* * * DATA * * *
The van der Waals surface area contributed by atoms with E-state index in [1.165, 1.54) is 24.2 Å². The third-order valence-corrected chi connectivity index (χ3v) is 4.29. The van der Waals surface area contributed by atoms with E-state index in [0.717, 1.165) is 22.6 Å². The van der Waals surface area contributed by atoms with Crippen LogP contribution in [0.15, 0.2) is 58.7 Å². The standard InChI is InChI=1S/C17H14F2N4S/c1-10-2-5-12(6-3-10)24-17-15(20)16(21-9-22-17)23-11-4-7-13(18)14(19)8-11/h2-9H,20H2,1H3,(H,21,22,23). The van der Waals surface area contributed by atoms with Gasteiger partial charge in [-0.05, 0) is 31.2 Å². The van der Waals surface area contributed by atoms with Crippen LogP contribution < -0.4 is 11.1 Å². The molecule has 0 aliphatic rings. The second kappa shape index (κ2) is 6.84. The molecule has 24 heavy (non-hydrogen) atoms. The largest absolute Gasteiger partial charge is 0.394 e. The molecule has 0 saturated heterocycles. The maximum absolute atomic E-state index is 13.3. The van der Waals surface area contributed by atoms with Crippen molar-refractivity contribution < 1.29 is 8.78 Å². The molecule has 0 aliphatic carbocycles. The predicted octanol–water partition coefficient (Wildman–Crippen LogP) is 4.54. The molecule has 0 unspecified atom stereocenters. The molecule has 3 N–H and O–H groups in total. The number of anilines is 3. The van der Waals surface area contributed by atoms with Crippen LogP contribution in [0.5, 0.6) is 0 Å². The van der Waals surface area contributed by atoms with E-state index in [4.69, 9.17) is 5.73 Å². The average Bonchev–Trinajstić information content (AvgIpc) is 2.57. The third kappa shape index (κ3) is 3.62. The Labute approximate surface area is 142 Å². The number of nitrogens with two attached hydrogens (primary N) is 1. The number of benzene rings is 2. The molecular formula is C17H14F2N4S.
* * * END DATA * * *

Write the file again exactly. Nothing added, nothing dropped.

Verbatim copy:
The van der Waals surface area contributed by atoms with E-state index in [1.165, 1.54) is 24.2 Å². The third-order valence-corrected chi connectivity index (χ3v) is 4.29. The van der Waals surface area contributed by atoms with E-state index in [0.717, 1.165) is 22.6 Å². The van der Waals surface area contributed by atoms with Crippen LogP contribution in [0.15, 0.2) is 58.7 Å². The standard InChI is InChI=1S/C17H14F2N4S/c1-10-2-5-12(6-3-10)24-17-15(20)16(21-9-22-17)23-11-4-7-13(18)14(19)8-11/h2-9H,20H2,1H3,(H,21,22,23). The van der Waals surface area contributed by atoms with Gasteiger partial charge in [-0.05, 0) is 31.2 Å². The van der Waals surface area contributed by atoms with Crippen LogP contribution < -0.4 is 11.1 Å². The molecule has 0 aliphatic rings. The second kappa shape index (κ2) is 6.84. The molecule has 24 heavy (non-hydrogen) atoms. The largest absolute Gasteiger partial charge is 0.394 e. The molecule has 0 saturated heterocycles. The maximum absolute atomic E-state index is 13.3. The van der Waals surface area contributed by atoms with Crippen molar-refractivity contribution < 1.29 is 8.78 Å². The molecule has 0 aliphatic carbocycles. The predicted octanol–water partition coefficient (Wildman–Crippen LogP) is 4.54. The molecule has 0 unspecified atom stereocenters. The molecule has 3 N–H and O–H groups in total. The number of anilines is 3. The van der Waals surface area contributed by atoms with Crippen LogP contribution in [0.5, 0.6) is 0 Å². The van der Waals surface area contributed by atoms with E-state index in [4.69, 9.17) is 5.73 Å². The average Bonchev–Trinajstić information content (AvgIpc) is 2.57. The third kappa shape index (κ3) is 3.62. The Labute approximate surface area is 142 Å². The number of nitrogens with two attached hydrogens (primary N) is 1. The number of benzene rings is 2. The molecular formula is C17H14F2N4S.